"I opened it carelessly at tho particular
speech which I had practiced upon and
banded it to him. no examined it carefully,
and all tho time my heart was in my mouth.
I was afraid he would turn the Jpages and
pick out some other speech. But he didn't.
" 'I should think this would do,' ho said,
and proceeded to count off 200 words.
"Well, at it we went, and when the 200
were written I still had fifteen seconds of the
minute to spare. Ho timed mo with one of
those old stop watches, and I can see it yet.
" 'Hum !' he said, 'I guess you'll do,' and
after that he seemed to think I was more of a
man than I looked." Chicago Times.
Cads and Cowboys In London.
Tho cowboys in Buffalo Bill's camp object
to tho manner in which the visiting crowd
beguilo an hour or two by forming groups
around tho doors of tho tents and studying
the inner lives of the occupants. Many of
tho cowboys aro married and have theif
srives and children living with them in camp,
and they do not much enjoy having the path
outside their homes besieged by a staring
mob, who, perhaps, under the impression
that the English language is not spoken in
Texas, make tho loudest and freest comments
on the fittings and the inhabitants of the
tent. The cowboys in general aro very good
tempered and civil. Lately one of them of
fered mild remonstrance to a thoroughly
typical ead, who was making his female com
panion very merry with his comments as
they stood in tho middle of a little mob of
"Why do you stand there all the time and
tare and jeer like that?" tho cowboy asked.
"Surely you ought to have more sense."
"Dare say you Yankees have come over to
teach us sense," was the cad's smart reply.
The cowboy looked at him calmly and said:
"Jf you were a foot or so nearer to my size I
juess I would try to knock some sense into
j-ou;" and then the young Texan giant turned
and stalked back into the recesses of his tent,
murmuring to somo friends who were there:
:'If I stayed any longer where I could see
these folks I might lose my temper." London
Cure of the Opium ITabit.
Varied factors affect the cure. Much de
pends upon individual constitution and en
vironment. Recurrence of the original dis
ease must bo carefully watched lest it bo mado
the pretext for an occasional taking, which
will incur large risk of confirmed re-use.
Alcoholic taking greatly lessons the prospect
of permanent recovery. Tho ex-opium
habitue must, if ho values his future good,
entirely abstain from alcohol.
Tho heroic plan of abrupt, complete disuso
deserves the severest condemnation. No phy
sician is warranted, save under circumstances
peculiar and beyond control, in subjecting his
patient to the torturing ordeal of such with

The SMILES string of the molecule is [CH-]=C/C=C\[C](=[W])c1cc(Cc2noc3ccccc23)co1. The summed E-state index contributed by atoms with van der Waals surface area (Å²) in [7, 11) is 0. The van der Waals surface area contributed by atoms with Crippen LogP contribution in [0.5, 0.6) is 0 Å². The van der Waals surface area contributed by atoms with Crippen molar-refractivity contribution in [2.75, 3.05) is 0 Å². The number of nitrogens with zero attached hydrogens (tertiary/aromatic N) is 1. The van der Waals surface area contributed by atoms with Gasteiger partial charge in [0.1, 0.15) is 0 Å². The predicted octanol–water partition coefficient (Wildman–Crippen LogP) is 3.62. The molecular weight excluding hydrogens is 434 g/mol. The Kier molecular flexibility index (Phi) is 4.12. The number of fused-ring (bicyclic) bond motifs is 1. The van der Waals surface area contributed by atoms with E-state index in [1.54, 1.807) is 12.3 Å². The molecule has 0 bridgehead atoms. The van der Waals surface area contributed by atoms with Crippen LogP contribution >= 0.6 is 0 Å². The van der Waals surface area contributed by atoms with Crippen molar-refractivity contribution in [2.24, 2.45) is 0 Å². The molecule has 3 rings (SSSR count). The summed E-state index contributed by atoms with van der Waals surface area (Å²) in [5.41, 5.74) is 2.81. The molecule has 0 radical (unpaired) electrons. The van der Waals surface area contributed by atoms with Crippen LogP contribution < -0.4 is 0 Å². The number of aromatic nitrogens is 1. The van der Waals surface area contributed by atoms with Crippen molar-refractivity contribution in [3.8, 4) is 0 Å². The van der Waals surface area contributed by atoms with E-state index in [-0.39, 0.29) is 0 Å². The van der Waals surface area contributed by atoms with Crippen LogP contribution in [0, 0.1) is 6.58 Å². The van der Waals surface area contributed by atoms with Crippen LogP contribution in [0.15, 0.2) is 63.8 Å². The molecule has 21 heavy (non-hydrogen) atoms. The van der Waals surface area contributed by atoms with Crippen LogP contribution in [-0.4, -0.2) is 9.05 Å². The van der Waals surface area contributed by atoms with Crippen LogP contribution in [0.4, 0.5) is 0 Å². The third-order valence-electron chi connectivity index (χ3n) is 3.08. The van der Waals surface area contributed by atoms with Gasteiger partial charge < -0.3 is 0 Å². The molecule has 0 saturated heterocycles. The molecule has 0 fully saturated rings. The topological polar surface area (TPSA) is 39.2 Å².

drawal. This plau has tho sanction of men
otherwise eminent iu tho profession, but I
venture to suggest, with 110 lack of respect to
them, that like a somewhat famous nautical
individual, "they mean well, but they don't
Theory is one thing, practice another, and
I am quite certain were they compelled to
undergo tho trial thero would be a rapid and
radical change of opinion. I regard tho plan
as cruel and barbarous utterly unworthy a
healing art. J. B. Mattison, M. D., in Tho
Newport's Gilded Bachelors.
The single man at Newport, unblessed with
n invitation from some cottage resident,
goes into quarters quite as does hi3 ideal in
London, in his chambers in Piccadilly or
Half Moon street The Berkeley, the White
Hail and the Casino, with others of lesser
fame, have their rooms all engaged months
before the season fairly opens, and here the
society man puts up with valet and boxes and
buckhorn handled sticks and umbrellas and
has his polo pony near by, gets his caf o au
lait and chop at Gunther's and trusts to his
desirable presence being needed to fill up a
dinner table to eke out the vulgar fact that
ho must eat to live. He has shown up a new
garment in his collection of necessities for
Newport wear. This is an opera cloak,
needed after tho warmth of tho ballroom,
but is a contradiction to the white mantle of
a lady. As he steps out of the glare and heat
ne has his man ready with a long black cash
mere cloak, most voluminous in material and
lolds, quite like that in which Mephistopheles
slinks on the first time he appears in "Faust"
It is of the finest cloth, patterned much as
the old woman's garment of the peasantry in
Ireland. Newport Cor. Providence Journal.
1 m t
r. f - J
f 1 r- .v k
100 Dozen Fine Merino
.1 trr
We Announce Without Further Notice
MWmlm hmmlmm hliit
Commencing TO-DAY, JULY 12th, and continuing
September let.
without reserve, it will he to the
ot Cass County to
& m m m tcssi im rm
ilsiiMe anm&u tern UMn
Having in view the interests
multitude to share the benefits ot
consideration sell to other dealers
under this clearance sale.
Y'e iro to Xew York soon
ami vre kindly request all of
call as early as possible and
V7h:te F nt Dry G ' d H-'-use.
Main Street, ' - Pk ttsmouth, Neb
I M aj RT
mm ft r
mi k n
individual interests of all cilizens
take advantage of the
ot our customers, and to enable the
this great Fale, we will under ik
wholesale lots of goods embraced
to wake our Fall Purchases,
our friends indebted to us to
adjust their accounts.
Yours Respectfully,
s Offered